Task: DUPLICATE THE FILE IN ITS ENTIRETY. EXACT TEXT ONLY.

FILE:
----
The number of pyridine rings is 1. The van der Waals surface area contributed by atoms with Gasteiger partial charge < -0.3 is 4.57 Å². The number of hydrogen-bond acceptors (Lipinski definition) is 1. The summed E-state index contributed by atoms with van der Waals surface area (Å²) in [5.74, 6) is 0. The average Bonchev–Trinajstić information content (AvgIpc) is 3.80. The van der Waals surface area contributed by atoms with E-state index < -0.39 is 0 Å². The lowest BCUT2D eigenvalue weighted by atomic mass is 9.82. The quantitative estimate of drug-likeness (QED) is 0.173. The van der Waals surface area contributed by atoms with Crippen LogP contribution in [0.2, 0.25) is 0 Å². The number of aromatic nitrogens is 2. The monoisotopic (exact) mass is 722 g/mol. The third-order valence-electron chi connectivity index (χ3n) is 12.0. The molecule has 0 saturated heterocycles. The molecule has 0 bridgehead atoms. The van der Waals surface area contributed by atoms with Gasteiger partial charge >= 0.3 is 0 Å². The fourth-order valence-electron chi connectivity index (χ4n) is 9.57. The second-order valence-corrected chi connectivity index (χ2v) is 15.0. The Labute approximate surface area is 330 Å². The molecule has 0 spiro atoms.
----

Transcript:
The number of pyridine rings is 1. The van der Waals surface area contributed by atoms with Gasteiger partial charge < -0.3 is 4.57 Å². The number of hydrogen-bond acceptors (Lipinski definition) is 1. The summed E-state index contributed by atoms with van der Waals surface area (Å²) in [5.74, 6) is 0. The average Bonchev–Trinajstić information content (AvgIpc) is 3.80. The van der Waals surface area contributed by atoms with E-state index < -0.39 is 0 Å². The lowest BCUT2D eigenvalue weighted by atomic mass is 9.82. The quantitative estimate of drug-likeness (QED) is 0.173. The van der Waals surface area contributed by atoms with Crippen LogP contribution in [0.2, 0.25) is 0 Å². The number of aromatic nitrogens is 2. The monoisotopic (exact) mass is 722 g/mol. The third-order valence-electron chi connectivity index (χ3n) is 12.0. The molecule has 0 saturated heterocycles. The molecule has 0 bridgehead atoms. The van der Waals surface area contributed by atoms with Gasteiger partial charge >= 0.3 is 0 Å². The fourth-order valence-electron chi connectivity index (χ4n) is 9.57. The second-order valence-corrected chi connectivity index (χ2v) is 15.0. The Labute approximate surface area is 330 Å². The molecule has 0 spiro atoms.